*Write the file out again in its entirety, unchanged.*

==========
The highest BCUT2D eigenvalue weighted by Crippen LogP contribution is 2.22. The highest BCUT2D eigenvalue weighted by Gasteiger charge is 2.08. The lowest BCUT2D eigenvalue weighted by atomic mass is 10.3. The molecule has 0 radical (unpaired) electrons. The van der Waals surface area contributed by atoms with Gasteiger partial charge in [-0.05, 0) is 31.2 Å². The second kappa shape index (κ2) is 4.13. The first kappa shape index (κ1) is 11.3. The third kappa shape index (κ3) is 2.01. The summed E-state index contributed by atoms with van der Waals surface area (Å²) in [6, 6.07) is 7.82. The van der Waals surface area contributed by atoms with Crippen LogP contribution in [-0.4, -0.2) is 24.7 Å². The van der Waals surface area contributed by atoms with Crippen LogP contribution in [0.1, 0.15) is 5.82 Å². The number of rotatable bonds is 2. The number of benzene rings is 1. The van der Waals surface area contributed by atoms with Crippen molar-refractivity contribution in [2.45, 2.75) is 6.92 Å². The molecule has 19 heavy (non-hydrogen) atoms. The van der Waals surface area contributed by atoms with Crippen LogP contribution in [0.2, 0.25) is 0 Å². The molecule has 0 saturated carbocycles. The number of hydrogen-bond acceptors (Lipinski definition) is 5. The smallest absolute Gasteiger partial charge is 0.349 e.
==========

The highest BCUT2D eigenvalue weighted by Crippen LogP contribution is 2.22. The highest BCUT2D eigenvalue weighted by Gasteiger charge is 2.08. The lowest BCUT2D eigenvalue weighted by atomic mass is 10.3. The molecule has 0 radical (unpaired) electrons. The van der Waals surface area contributed by atoms with Gasteiger partial charge in [-0.05, 0) is 31.2 Å². The second kappa shape index (κ2) is 4.13. The first kappa shape index (κ1) is 11.3. The third kappa shape index (κ3) is 2.01. The summed E-state index contributed by atoms with van der Waals surface area (Å²) in [6, 6.07) is 7.82. The van der Waals surface area contributed by atoms with Crippen LogP contribution in [-0.4, -0.2) is 24.7 Å². The van der Waals surface area contributed by atoms with Crippen LogP contribution in [0.1, 0.15) is 5.82 Å². The number of rotatable bonds is 2. The number of benzene rings is 1. The van der Waals surface area contributed by atoms with Crippen molar-refractivity contribution in [2.45, 2.75) is 6.92 Å². The molecule has 19 heavy (non-hydrogen) atoms. The van der Waals surface area contributed by atoms with Crippen LogP contribution in [0.2, 0.25) is 0 Å². The molecule has 0 saturated carbocycles. The number of hydrogen-bond acceptors (Lipinski definition) is 5. The smallest absolute Gasteiger partial charge is 0.349 e.